CGS 1000 Introduction to Computers and Technology

Course Syllabus

3 Credits

Spring 2013

(Last modified 1/10/2013)

 

Instructor: Wayne Pollock

 

Phone: 813-253-7213

 

Office Location: DTEC-404 (Dale Mabry campus Technology building, 4th floor)

 

E-mail: use the email in MyHCC

 

Office Schedule:    Monday–Thursday, 3:55–5:25 & 8:30–9:00;
                              Tuesday–Friday, 12:00 PM (noon)–1:00 PM; or by appointment.

 

 

 

Course Description:

Provides students with an introductory overview of the Internet, World Wide Web, impact of computers on society and business, historic development of data processing, basic functions and use of computer hardware, software applications, system software, basic skills in the use of word processing, spreadsheet, database, and presentation system and desk publishing software applications, basic skills using a Web browser and search engine, and careers in the field of computer science.

 

 

 

Textbook:

The following are required and sold as one bundle for a reduced price at the Dale Mabry Bookstore.

Our Digital World, w/SNAP 2010 Passcode Web-Based Training and Assessment, Gordon et al; ISBN: 978-0-76384-766-1

(If you purchase a used textbook without the SNAP 2010 Access Code included, you can purchase the code separately, from this link to EMCP Publishing.)

In order for you to succeed, you MUST have the textbook (and all required computer programs) during the first week of class. Students who do not have these items at the beginning of the semester almost always fall behind and they fail the course at a much greater rate than students who do have the required materials.

 

Textbooks and Financial Aid:  If your financial aid has already been awarded (with a credit remaining after tuition and fees), you can charge your textbooks to your financial aid account at the campus bookstore, starting one week prior to the beginning of the regular semester and ending the last day of the regular drop/add period.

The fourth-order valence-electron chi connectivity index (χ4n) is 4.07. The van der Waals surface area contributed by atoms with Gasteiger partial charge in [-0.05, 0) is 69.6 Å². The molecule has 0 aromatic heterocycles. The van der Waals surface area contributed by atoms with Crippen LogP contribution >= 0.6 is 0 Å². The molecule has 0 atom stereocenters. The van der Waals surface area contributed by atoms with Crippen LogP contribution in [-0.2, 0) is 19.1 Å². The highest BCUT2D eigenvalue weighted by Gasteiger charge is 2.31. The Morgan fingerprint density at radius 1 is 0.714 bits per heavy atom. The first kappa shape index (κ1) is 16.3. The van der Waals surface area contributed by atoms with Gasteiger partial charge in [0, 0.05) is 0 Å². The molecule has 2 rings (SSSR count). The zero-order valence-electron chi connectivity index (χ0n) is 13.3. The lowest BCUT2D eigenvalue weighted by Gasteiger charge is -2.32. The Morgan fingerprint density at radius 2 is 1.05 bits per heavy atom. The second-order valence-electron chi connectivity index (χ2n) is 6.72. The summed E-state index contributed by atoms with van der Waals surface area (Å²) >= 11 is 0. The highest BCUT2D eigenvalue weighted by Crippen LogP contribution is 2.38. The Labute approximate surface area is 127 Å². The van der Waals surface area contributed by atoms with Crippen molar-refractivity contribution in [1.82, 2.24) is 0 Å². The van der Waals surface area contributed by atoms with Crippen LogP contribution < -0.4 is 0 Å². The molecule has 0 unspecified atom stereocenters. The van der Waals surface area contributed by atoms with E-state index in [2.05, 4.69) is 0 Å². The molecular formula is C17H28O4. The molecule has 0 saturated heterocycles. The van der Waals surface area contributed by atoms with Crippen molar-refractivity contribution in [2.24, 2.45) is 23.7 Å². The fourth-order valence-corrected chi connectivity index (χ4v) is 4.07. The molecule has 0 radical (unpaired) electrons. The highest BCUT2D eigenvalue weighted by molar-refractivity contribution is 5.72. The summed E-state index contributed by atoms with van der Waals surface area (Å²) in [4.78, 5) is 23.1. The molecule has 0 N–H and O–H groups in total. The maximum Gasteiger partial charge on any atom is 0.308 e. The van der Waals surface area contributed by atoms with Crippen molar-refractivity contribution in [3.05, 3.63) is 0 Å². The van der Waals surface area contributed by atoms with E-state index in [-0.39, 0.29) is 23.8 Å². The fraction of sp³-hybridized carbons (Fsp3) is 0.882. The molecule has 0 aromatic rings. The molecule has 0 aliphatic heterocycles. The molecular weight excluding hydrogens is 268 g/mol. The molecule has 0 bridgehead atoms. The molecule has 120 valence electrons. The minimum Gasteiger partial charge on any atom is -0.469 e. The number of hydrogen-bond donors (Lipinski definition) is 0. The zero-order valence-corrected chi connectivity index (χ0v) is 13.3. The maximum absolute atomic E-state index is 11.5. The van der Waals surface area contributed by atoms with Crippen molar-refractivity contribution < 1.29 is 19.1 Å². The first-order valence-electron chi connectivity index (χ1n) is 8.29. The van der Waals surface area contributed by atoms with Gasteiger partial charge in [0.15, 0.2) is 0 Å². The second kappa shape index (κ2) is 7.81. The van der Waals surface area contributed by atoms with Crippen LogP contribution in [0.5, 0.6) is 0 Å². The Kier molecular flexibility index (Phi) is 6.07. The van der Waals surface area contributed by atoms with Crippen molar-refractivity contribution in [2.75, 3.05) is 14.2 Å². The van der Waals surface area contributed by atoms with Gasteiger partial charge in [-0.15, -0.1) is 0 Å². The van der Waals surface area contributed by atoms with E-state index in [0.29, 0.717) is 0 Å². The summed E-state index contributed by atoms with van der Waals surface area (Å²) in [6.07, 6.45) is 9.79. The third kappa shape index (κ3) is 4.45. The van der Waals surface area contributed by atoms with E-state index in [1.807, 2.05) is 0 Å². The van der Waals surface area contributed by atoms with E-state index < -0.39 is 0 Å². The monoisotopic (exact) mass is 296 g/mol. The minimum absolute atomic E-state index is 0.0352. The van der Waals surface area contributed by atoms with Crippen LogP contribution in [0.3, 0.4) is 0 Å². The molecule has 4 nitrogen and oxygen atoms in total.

The HCC bookstore is now on-line!  You can view book adoptions for a course, or purchase the books directly from bookstore.hccfl.edu.

 

 

 

Software:

The required software for this course is MS Office 2010 to include the following applications: Word, Excel, PowerPoint, and Access. Assignments completed using other versions of MS Office or different software (such as LibreOffice) will not be graded.

Students at HCC have the ability to purchase Microsoft, Adobe, and other software for heavily discounted prices from retail. Examples of software available through this program include MS Office 2010 Professional edition, Windows 7, MS Visio, other related Microsoft products, Adobe products, and many other, as well. These software products are the full versions and have the same benefits as software purchased off the shelf at a retail store.

Microsoft provides an official student discount program at MicroSoft Store  website (this used to be www.TheUltimateSteal.com).  One benefit of this is the software is available for immediate download.  Also this bundle may contain more applications than the hccfl.onthehub.com version.

An additional location is HCCs The Hub at http://hccfl.onthehub.com. Students will need to access a website at hccfl.onthehub.com and will need to provide their HawkMail email address to be properly authenticated (this may take up to a week.)  This program requires that students pay for their selected software products with a credit card and the software will be mailed to their home address.  Students will be allowed to purchase only one copy of a selected software product.